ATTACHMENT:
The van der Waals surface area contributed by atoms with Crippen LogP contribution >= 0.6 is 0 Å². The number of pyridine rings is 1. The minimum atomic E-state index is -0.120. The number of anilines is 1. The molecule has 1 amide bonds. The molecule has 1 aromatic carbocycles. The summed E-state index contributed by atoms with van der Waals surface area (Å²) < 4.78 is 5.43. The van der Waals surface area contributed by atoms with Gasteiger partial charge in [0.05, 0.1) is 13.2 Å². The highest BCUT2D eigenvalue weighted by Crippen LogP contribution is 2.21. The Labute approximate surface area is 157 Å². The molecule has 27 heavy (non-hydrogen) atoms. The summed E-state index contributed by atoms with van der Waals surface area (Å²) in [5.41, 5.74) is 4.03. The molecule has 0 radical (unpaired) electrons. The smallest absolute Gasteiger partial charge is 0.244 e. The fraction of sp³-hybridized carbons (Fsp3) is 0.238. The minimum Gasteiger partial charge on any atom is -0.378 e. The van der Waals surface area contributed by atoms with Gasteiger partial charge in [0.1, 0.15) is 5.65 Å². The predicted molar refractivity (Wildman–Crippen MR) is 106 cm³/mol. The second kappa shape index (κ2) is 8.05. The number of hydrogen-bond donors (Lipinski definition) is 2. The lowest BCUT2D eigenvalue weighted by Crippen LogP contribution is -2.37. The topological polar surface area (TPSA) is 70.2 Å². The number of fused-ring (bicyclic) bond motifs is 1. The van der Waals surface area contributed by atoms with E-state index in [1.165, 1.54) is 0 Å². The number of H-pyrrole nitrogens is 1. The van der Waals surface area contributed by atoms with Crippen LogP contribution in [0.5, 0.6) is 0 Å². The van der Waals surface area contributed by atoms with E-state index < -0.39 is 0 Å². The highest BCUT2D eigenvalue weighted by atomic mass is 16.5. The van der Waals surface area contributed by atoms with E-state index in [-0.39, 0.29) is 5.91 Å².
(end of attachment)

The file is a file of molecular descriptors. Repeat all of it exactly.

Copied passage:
The van der Waals surface area contributed by atoms with Crippen LogP contribution >= 0.6 is 0 Å². The number of pyridine rings is 1. The minimum atomic E-state index is -0.120. The number of anilines is 1. The molecule has 1 amide bonds. The molecule has 1 aromatic carbocycles. The summed E-state index contributed by atoms with van der Waals surface area (Å²) < 4.78 is 5.43. The van der Waals surface area contributed by atoms with Gasteiger partial charge in [0.05, 0.1) is 13.2 Å². The highest BCUT2D eigenvalue weighted by Crippen LogP contribution is 2.21. The Labute approximate surface area is 157 Å². The molecule has 27 heavy (non-hydrogen) atoms. The summed E-state index contributed by atoms with van der Waals surface area (Å²) in [5.41, 5.74) is 4.03. The molecule has 0 radical (unpaired) electrons. The smallest absolute Gasteiger partial charge is 0.244 e. The fraction of sp³-hybridized carbons (Fsp3) is 0.238. The minimum Gasteiger partial charge on any atom is -0.378 e. The van der Waals surface area contributed by atoms with Gasteiger partial charge in [0.1, 0.15) is 5.65 Å². The predicted molar refractivity (Wildman–Crippen MR) is 106 cm³/mol. The second kappa shape index (κ2) is 8.05. The number of hydrogen-bond donors (Lipinski definition) is 2. The lowest BCUT2D eigenvalue weighted by Crippen LogP contribution is -2.37. The topological polar surface area (TPSA) is 70.2 Å². The number of fused-ring (bicyclic) bond motifs is 1. The van der Waals surface area contributed by atoms with E-state index in [1.165, 1.54) is 0 Å². The number of H-pyrrole nitrogens is 1. The van der Waals surface area contributed by atoms with Crippen LogP contribution in [0.5, 0.6) is 0 Å². The van der Waals surface area contributed by atoms with E-state index < -0.39 is 0 Å². The highest BCUT2D eigenvalue weighted by atomic mass is 16.5. The van der Waals surface area contributed by atoms with E-state index in [-0.39, 0.29) is 5.91 Å².